Being charged with driving while intoxicated (DWI) in Virginia is by no means a good thing. Even for your first offense, you’ll face fines and jail time if you’re convicted in court, not to mention the loss of your driving privileges.
Could it get any worse?
The penalties for a first-offense DWI can worsen if your blood alcohol content (BAC) level during a traffic stop test exceeds certain points. What are these additional penalties, and at which BAC levels do they trigger?
First DWI offense, BAC .08%
For an officer to charge you with DWI, your BAC must be at least .08%. If you’re convicted, you face a Class 1 misdemeanor with a maximum fine of $2,500 and up to a year in jail – but there’s no mandatory minimum prison period. Your driver’s license will also be suspended for 12 months, and six points will be assessed to your license toward another suspension. And depending on the court’s discretion, you may also need to have an ignition interlock device installed in your vehicle.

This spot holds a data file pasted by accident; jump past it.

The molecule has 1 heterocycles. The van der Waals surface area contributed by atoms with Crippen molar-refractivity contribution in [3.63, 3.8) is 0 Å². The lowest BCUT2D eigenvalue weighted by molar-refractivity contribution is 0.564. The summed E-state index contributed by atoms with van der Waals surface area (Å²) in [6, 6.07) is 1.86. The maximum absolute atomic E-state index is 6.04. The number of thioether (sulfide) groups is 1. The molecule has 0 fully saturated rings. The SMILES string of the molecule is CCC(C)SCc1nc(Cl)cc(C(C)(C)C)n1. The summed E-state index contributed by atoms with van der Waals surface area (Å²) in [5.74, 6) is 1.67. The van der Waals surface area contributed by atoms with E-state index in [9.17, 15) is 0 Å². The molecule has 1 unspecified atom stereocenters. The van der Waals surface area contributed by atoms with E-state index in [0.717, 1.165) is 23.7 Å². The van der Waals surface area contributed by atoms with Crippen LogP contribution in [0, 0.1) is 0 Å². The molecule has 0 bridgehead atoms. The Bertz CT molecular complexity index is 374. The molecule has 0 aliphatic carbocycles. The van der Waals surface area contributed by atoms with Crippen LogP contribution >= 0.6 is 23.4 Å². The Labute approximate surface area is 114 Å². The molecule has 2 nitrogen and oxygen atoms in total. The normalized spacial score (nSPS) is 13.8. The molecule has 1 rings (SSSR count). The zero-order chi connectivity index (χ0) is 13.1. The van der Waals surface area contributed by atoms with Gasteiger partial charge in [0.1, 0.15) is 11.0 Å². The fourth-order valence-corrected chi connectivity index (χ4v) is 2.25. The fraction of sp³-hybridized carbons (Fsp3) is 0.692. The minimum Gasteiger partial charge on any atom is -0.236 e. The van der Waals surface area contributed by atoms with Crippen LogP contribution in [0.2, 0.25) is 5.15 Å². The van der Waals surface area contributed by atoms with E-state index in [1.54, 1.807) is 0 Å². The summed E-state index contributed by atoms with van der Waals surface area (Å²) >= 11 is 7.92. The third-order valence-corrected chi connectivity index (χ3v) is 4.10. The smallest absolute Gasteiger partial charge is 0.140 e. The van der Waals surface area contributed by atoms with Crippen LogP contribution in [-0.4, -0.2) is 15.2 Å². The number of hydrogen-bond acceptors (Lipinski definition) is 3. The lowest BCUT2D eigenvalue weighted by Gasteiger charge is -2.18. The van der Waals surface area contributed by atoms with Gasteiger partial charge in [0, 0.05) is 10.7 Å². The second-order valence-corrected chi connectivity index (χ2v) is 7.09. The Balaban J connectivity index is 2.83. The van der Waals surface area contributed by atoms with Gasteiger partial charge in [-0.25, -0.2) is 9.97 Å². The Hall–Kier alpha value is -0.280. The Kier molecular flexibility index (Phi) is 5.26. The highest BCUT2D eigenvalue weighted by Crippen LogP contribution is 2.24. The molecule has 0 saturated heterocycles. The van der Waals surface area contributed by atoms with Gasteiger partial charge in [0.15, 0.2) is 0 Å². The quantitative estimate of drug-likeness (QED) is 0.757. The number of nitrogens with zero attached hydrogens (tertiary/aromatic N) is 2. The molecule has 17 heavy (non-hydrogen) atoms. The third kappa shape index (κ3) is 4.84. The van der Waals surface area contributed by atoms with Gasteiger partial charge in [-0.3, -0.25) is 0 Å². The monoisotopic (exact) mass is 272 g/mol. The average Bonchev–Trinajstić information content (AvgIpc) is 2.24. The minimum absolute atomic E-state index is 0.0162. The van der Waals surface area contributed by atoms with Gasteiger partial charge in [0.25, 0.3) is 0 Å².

First DWI offense, BAC between .15% and .20%
If your BAC hovers between .15% and .20% during a traffic stop test, a DWI conviction will result in the same penalties as before – except you now have a mandatory minimum prison period of five days. This means that even if you convince the court to lower your sentence, you must serve at least five days in jail.
First DWI offense, BAC above .20%
Having a BAC above .20% means that if you’re convicted of DWI, you must serve a mandatory minimum prison period of 10 days. This is on top of all the penalties you face for a first offense.
In short, the more drunk you are when pulled over by an officer, the longer the minimum prison sentence you must serve following a first-offense conviction. This might not seem like much when the maximum sentence is still a year, but if you’re defending your case in court, you must keep it in mind when pleading for lower penalties.